On the beneficial side, sensing an internal movement, I’m aware that I’m progressing farther along my personal pilgrimage of continuing to become my authentic, honest-to-goodness, honest-with-others, honest-to-God self. In this, I’ve also encountered disappointment with myself that I’m not better than I would like to be; indeed, that, by now, I’m not better than I already would have liked to have been. At times, when good health and God’s help seem, are beyond my grasp, I confess that my despair overwhelms my prayers.

Yesterday, Pat, an old (or rather I should, I’d better say long-lived) friend, called. She asked me to pray with her about a pressing concern. Being dear friends, I felt free to respond honestly. “I’m in a dark place,” adding, only somewhat in jest, channeling Voltaire, “God and I may not be on speaking terms today.” Pat, one of the most compassionate, discerning, and prayerful people I know, laughed and said, “I understand.” Then, without a hint of self-righteousness, she told me that when she’s in a similar place she prays with greater earnest. “I dare to face of my own disappointment, even disbelief, because it’s about me being honest, yes, with God, and with me.”

I thank my dear friend for her helpful, healing word. She, perhaps without intending it, reminded me that the risk of honesty is not in risking honesty or, at least, the risk of honesty doesn’t end once honesty is risked. Rather, it begins and remains. Even more, Pat reaffirmed for me that being honest, which, at times, rather paradoxically, feels like, is like dying, is one essential element of the truest living of continuing to become who I am meant to be, might be, can be.

presents of mind

Whenever I drive into town via Main Street, there he is sitting always on the same public bench. His wizened body swaddled in baggy trousers and a shirt as large as a tent, and long-sleeved, no matter the heat. By turns, he is calm, perfectly still, his arms folded across his chest, then agitated, flinching, fidgeting, running his hands through his silver mane. Oft I’ve wondered. Who are you? Why are you there? What are you doing?

He always catches my attention and, now, my imagination…

During last night’s waning moments (or was it in the small hours of this morning?), I dreamed about him, which really means, I think, that my unconscious had welcomed him, embraced him as a symbol of something both reflective and restless living (looming? lurking?) within me.

Having spent this day deep in reverie, I believe I know what that something is…

As of late, in the course of my nearly daily contemplation of aging and mortality, across my mind’s screen, I’ve beheld kaleidoscopic images of the faces of people I’ve known or, having lost touch (for a variety of reasons, uncontrollable circumstance and acts of commission and omission, some mutual, some not) people I used to know. Depending on the memory, when our last meeting and parting was pleasant, I am calmed by a spirit of serenity and when not, my soul is o’ershadowed by twin specters of discontent and lament that painfully afresh reveal, expose my flaws, my failings to have been the person I long wish I already was.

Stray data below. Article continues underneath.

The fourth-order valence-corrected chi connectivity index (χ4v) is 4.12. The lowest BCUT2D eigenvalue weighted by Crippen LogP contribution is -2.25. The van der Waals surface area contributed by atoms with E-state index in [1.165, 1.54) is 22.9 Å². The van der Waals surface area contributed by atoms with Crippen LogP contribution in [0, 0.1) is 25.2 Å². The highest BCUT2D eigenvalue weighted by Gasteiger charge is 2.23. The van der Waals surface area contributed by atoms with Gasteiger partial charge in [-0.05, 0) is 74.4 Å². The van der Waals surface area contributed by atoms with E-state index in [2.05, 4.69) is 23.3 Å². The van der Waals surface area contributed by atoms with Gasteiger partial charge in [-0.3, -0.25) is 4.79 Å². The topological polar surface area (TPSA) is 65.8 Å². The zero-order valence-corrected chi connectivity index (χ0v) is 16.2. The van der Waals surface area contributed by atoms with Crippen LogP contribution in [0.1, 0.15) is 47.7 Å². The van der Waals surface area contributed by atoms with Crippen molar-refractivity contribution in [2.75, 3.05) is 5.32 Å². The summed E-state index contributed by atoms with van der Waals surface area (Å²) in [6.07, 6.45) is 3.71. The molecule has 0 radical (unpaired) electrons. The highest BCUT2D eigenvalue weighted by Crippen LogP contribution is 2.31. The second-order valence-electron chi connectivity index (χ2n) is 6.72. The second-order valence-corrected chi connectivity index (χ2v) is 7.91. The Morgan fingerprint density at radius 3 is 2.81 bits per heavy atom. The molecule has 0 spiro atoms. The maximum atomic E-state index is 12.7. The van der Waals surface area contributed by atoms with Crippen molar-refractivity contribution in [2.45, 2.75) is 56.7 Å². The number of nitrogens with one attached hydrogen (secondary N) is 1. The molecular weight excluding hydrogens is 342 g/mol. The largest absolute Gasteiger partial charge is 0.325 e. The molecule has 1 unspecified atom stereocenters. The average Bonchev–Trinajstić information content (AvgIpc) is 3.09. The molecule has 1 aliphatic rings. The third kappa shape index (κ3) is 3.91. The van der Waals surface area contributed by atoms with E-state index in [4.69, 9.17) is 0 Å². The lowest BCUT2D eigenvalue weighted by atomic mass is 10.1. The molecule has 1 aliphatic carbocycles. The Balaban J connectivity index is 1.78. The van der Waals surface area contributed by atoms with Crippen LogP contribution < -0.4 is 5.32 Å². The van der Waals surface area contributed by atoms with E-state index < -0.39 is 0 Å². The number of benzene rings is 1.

Either way, even, perhaps especially the latter, I accept these images as presents, gifts of my mind, which, when opened, compel me to remember, to reflect, and to repent. In this last, perhaps I, one day, before I die, will draw closer, will be closer to the image of God I’d like to see in me.

recollections & reconnections, news & blues

At 64 years, there are more people I’ve known than with whom I remain in touch; even in this expansive, explosive era of 24/7/365 (366 in leap years!) cyber-communication.

On occasion, for whatever reasons (probably, at least those of which I’m conscious, having to do with my daily reflections on my mortality and my frequently accompanying recollections of my childhood and young adult years), many of these folk come to mind. With my images of them frozen in time, remembering them as they were, I wonder what they are doing, where they are, how they are.

Today, one of my St. Louis childhood friends, Marsha, whom I’ve known nearly 60 years, shared the news of the death of one of our contemporaries, Christopher. Immediately, I was struck. Hard.

Recently, Ronald, with whom I graduated from high school and with whom I share a surname (though we’re not related, he definitely is the fruit of a far more artistically and athletically productive branch of the Abernathy tree!) and I reconnected via the miracle of Facebook. Today, he apprised me of the news of the deaths of two of our former classmates. One, David, I first knew in kindergarten. Again, immediately, I was struck. Hard.